The foreign exchange reserves of the National Bank of Romania (BNR) decreased by €1.22bn in February, compared to January, to €41.8bn, after €3.22bn entered the central bank's vaults during the month and €4. 45bn was used for various purposes.
The decline was apparently caused by the Resilience Facility funds flowing to the accounts of the Ministry of Finance, but the central bank’s low tolerance to currency depreciation may increase the cost of the market interventions on the forex reserves as well.
In January, the reserves had increased by €2.6bn driven by the €2.1bn explained by the net proceeds from the two Eurobonds issued during the month.
In December and January, the European Union transferred to the BNR accounts under the Resilience Facility €1.84bn and €1.84bn respectively, but this money is supposed to be transferred to the Ministry of Finance.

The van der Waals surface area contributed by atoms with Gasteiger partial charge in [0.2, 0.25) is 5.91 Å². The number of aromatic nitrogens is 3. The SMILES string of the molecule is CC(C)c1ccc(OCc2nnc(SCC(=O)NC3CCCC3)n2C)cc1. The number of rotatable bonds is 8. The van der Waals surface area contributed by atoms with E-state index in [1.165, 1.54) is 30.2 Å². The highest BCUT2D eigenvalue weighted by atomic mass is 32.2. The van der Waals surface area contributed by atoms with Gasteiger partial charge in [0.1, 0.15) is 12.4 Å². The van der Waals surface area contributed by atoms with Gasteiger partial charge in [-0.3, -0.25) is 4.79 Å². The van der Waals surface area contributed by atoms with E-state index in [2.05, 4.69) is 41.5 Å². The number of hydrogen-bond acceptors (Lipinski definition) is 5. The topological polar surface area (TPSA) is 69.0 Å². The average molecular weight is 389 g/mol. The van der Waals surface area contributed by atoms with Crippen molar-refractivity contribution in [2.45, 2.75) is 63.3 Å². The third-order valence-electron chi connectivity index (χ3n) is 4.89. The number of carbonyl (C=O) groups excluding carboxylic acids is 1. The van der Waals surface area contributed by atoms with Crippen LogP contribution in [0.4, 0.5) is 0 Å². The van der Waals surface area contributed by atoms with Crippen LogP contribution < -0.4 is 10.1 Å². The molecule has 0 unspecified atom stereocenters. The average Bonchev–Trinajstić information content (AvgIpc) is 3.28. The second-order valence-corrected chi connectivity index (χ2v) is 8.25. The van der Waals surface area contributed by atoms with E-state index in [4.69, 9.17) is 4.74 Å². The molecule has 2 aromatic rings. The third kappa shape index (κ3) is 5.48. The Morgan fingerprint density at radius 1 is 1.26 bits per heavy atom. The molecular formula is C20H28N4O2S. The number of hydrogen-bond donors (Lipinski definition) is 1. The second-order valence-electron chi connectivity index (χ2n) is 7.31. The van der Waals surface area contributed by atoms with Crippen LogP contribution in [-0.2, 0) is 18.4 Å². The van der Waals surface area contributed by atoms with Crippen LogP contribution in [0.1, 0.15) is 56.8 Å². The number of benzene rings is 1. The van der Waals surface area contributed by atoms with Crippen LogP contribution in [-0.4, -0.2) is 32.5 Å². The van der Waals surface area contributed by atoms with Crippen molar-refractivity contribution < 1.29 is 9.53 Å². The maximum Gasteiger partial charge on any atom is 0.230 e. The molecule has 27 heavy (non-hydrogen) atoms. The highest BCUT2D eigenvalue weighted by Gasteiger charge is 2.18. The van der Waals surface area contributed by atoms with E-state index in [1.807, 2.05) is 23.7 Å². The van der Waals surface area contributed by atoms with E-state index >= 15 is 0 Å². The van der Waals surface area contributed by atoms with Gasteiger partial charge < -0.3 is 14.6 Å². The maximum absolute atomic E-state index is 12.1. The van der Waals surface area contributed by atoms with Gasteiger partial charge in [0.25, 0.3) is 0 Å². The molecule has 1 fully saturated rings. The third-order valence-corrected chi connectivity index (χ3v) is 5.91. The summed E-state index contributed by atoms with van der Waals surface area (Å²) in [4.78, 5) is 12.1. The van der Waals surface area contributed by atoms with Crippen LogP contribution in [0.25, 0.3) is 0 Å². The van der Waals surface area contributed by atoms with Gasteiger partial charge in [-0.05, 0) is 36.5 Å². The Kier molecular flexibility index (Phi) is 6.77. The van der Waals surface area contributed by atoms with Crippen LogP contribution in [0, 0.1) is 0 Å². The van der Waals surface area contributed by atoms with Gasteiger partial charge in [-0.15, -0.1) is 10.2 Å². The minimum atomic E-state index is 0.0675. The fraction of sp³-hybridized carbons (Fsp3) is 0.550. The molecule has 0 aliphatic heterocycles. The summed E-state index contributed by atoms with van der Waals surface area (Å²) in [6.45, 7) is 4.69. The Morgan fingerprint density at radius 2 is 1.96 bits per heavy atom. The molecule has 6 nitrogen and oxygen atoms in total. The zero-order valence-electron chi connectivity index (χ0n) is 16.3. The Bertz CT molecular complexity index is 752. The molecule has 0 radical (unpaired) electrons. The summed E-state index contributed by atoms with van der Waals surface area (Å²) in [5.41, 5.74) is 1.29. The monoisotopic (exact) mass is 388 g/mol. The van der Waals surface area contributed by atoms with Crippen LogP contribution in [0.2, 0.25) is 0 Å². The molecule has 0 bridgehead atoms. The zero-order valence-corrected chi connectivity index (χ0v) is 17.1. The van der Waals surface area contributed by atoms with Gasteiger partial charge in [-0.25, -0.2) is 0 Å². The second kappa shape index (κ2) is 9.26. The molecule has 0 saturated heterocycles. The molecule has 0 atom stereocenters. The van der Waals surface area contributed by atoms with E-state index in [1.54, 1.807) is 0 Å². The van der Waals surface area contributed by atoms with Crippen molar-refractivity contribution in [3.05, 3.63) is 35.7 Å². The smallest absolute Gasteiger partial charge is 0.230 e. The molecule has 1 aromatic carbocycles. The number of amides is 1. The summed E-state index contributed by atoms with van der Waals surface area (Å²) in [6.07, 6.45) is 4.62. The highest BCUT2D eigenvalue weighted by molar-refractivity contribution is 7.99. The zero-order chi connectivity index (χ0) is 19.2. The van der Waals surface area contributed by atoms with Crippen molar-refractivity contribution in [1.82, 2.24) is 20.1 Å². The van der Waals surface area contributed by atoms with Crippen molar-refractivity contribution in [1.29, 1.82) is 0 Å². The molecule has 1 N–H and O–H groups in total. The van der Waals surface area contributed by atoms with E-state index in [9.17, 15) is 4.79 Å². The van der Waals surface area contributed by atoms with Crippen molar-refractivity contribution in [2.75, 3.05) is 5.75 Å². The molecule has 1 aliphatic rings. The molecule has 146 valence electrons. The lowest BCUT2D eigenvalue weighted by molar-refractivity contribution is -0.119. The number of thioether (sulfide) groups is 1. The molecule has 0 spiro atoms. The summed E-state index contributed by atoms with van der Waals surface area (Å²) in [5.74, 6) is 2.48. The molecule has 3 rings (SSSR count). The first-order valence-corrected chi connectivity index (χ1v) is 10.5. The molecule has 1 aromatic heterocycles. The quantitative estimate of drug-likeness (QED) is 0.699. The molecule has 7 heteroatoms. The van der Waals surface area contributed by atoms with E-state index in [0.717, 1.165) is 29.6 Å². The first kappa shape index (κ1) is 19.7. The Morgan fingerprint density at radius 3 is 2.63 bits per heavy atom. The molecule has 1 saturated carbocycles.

In February, the finance ministry used $2.08bn of its reserves held at the central bank to repay a Eurobond that matured.
On the upside, Romania issued in February Eurobonds for the second time this year, raising €2.5bn with two issues of €1.25bn each, meaning that overall the flows generated by Eurobond operations should have been positive.
The negative balance of flows in February most likely reflects Resilience Facility funds being transferred from the BNR to the finance ministry.
Forex market interventions cannot be ruled out towards the end of the month particularly.
The 103.6 tonnes of gold reserves at the BNR were valued at the end of the month at €5.67bn.
This puts Romania's international reserves (currencies plus gold) at €47.5bn, compared to €48.4bn at the end of January.
Payments due in March 2022 on account of public debt denominated in foreign currency, direct or guaranteed by the Ministry of Finance, amount to about €111mn.